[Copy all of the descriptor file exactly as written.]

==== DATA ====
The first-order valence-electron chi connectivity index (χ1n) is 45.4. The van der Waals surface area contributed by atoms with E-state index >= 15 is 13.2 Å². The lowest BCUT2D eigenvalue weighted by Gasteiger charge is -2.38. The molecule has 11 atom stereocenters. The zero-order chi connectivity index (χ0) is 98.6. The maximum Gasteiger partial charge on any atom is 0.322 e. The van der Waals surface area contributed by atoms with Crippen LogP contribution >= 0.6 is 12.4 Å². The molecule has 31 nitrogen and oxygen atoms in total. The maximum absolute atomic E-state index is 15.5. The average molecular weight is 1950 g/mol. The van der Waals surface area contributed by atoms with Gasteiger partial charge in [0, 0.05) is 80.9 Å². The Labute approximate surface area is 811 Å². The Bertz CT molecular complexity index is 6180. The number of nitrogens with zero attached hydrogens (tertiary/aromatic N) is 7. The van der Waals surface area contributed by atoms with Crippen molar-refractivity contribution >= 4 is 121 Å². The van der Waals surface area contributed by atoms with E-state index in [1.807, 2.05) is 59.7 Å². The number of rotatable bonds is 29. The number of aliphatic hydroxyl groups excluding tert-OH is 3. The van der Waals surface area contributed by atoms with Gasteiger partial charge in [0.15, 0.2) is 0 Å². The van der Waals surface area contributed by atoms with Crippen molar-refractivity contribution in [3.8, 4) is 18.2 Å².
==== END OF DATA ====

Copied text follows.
The first-order valence-electron chi connectivity index (χ1n) is 45.4. The van der Waals surface area contributed by atoms with E-state index >= 15 is 13.2 Å². The lowest BCUT2D eigenvalue weighted by Gasteiger charge is -2.38. The molecule has 11 atom stereocenters. The zero-order chi connectivity index (χ0) is 98.6. The maximum Gasteiger partial charge on any atom is 0.322 e. The van der Waals surface area contributed by atoms with Crippen LogP contribution >= 0.6 is 12.4 Å². The molecule has 31 nitrogen and oxygen atoms in total. The maximum absolute atomic E-state index is 15.5. The average molecular weight is 1950 g/mol. The van der Waals surface area contributed by atoms with Gasteiger partial charge in [0, 0.05) is 80.9 Å². The Labute approximate surface area is 811 Å². The Bertz CT molecular complexity index is 6180. The number of nitrogens with zero attached hydrogens (tertiary/aromatic N) is 7. The van der Waals surface area contributed by atoms with Crippen molar-refractivity contribution >= 4 is 121 Å². The van der Waals surface area contributed by atoms with E-state index in [1.807, 2.05) is 59.7 Å². The number of rotatable bonds is 29. The number of aliphatic hydroxyl groups excluding tert-OH is 3. The van der Waals surface area contributed by atoms with Gasteiger partial charge in [0.15, 0.2) is 0 Å². The van der Waals surface area contributed by atoms with Crippen molar-refractivity contribution in [3.8, 4) is 18.2 Å².